Finding the Fits: Titans hope 3rd-round pick Mike Martin helps clog running lanes
The Tennessee Titans finished dead last in the NFL a year ago on stopping runs up the middle on 3rd down. Head coach Mike Munchak and new general manager Ruston Webster waited until the third round to add some beef inside. The player they selected, however, could surprise with his impact.
|Martin should help improve a run defense that finished 24th last season (US Presswire)|
Over the next several weeks, NFLDraftScout.com will be reviewing some of the more intriguing picks made during the 2012 NFL Draft through a series called "Finding the Fits." The goal of the series is to identify one relatively unheralded player per team who appears to be a good schematic fit and therefore more likely to be a surprise contributor early in his pro career.
New Tennessee Titans general manager Ruston Webster and head coach Mike Munchak systematically checked off the needs for his team as the 2012 draft unfolded. Need a playmaker to take the place of the oft-injured Kenny Britt? Check, the Titans selected standout wideout Kendall Wright at No. 20 overall. Need more speed at the weakside outside linebacker position to pair with intriguing second-year standouts at middle linebacker Colin McCarthy and strongside linebacker Akeem Ayers? Check, the Titans handled that with the speedy Zach Brown in the second round.
|More NFL Draft|
Perhaps the duo's most intriguing pick, however, was Michigan defensive tackle Mike Martin in the third round, especially considering the Titans' struggles at defending the run.
Tennessee finished 24th in the NFL a year ago in terms of average rushing yards allowed, allowing 2,053 yards (or 128.3 yards per game) and even worse when it came to defending the run on third down. No team in the NFL finished worse than the Titans when it came to stopping the opponent on third down against the run, as they allowed 52 runs up the middle for first downs. The Titans like their young defensive tackle rotation of Sen'Derrick Marks, Shaun Smith and Karl Klug but with Peyton Manning moving on to the Denver Broncos, the division title requires stopping the Texans' Arian Foster and Jaguars' Maurice Jones-Drew. That's where the high-effort, run-plugging Martin comes in.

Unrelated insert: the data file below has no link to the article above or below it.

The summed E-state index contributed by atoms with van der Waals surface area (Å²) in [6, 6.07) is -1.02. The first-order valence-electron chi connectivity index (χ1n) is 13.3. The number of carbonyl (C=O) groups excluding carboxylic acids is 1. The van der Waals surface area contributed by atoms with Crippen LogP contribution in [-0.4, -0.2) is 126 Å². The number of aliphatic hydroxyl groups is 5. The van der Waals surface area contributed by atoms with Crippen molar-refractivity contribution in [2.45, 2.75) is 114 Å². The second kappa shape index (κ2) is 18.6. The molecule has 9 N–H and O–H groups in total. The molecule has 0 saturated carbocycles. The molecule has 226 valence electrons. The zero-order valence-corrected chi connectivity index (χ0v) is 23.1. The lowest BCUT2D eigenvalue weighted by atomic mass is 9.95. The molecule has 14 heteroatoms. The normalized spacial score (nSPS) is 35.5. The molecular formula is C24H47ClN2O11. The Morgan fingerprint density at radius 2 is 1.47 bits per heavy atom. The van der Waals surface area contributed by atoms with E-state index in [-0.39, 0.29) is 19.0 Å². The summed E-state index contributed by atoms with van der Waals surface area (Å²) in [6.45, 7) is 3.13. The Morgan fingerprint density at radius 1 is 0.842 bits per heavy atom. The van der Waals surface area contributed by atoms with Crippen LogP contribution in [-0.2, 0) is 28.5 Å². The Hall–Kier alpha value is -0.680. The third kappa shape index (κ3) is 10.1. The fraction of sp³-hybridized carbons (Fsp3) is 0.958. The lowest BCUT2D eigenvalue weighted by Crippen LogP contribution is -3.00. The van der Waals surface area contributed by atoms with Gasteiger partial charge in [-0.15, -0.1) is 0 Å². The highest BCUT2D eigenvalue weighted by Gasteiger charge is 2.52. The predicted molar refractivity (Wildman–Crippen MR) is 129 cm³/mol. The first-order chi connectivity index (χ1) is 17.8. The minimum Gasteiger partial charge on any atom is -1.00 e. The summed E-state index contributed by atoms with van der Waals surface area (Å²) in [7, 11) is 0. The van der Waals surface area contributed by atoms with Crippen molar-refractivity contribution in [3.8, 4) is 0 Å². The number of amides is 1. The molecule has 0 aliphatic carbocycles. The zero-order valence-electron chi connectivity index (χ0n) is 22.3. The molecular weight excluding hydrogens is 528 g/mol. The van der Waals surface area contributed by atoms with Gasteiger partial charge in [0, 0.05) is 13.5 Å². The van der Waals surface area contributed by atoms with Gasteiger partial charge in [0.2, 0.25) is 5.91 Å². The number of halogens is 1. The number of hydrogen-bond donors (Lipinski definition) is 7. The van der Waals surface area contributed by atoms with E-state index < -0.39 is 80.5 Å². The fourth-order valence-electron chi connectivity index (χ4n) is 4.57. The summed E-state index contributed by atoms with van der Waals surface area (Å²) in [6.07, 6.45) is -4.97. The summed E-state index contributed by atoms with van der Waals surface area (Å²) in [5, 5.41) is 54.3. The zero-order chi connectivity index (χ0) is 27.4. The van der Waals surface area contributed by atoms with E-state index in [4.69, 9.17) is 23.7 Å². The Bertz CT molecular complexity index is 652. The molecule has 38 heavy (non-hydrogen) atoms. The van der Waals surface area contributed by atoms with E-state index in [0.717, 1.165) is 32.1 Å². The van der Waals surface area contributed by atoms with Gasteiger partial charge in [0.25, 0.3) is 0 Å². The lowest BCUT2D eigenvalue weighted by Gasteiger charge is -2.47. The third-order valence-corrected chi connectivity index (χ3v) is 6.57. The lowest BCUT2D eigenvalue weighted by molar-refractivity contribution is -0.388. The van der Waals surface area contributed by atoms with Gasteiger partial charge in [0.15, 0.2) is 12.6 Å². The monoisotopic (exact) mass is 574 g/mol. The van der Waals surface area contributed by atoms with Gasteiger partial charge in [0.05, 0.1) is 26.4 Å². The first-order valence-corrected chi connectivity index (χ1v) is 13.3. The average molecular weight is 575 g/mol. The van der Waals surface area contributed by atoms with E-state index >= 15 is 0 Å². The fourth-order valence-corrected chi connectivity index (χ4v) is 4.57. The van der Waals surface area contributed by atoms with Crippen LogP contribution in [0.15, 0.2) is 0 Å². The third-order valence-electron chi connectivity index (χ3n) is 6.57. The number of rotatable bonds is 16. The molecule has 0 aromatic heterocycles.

The 6-1, 307-pound Martin hardly looks like a run-stuffer but as Titans' fans already know with the 6-3, 275-pound Klug, who incidentally led the Titans with seven sacks a year ago, size is overrated. Martin, just like Klug, proved against quality competition the throughout his career as well as at the Senior Bowl that stuffing the run is more of a comment on physicality, effort and leverage than just size.
Martin is a high-effort run-defender whose use of leverage and explosive strength due to his championship credentials as a prep wrestler and shot putter, make him all the more effective than his size would indicate. If the Titans are to earn a playoff spot in 2012, they'll have to improve against the running game.
Martin, while not necessarily as physically imposing as several of the defensive tackles drafted ahead of him, will help them do them do just that.
The rest of the Titans' picks:
1st Round - No. 20 overall - Kendall Wright, WR, Baylor
2nd Round - No. 52 overall - Zach Brown, OLB, North Carolina
3rd Round - No. 82 overall - Mike Martin, DT, Michigan
4th Round - No. 115 overall - Coty Sensabaugh, CB, Clemson
5th Round - No. 145 overall - Taylor Thompson, TE, Southern Methodist
6th Round - No. 190 overall - Markelle Martin, FS, Oklahoma State
7th Round - No. 211 overall - Scott Solomon, DE, Rice
Read more about all of the Titans' picks here.
The top three-technique prospect in the draft could see his name not called at all
A diluted drug test continues recent alarming off-field concerns for talented Alabama pros...
Here are players from Air Force to Wyoming who might not be drafted but could make an NFL...
Who should the Rams take with their first pick? We break down all their options
Who should the Seahawks take with their first pick? We break down all their options
Who should the Cardinals take with their first pick? We break down all their options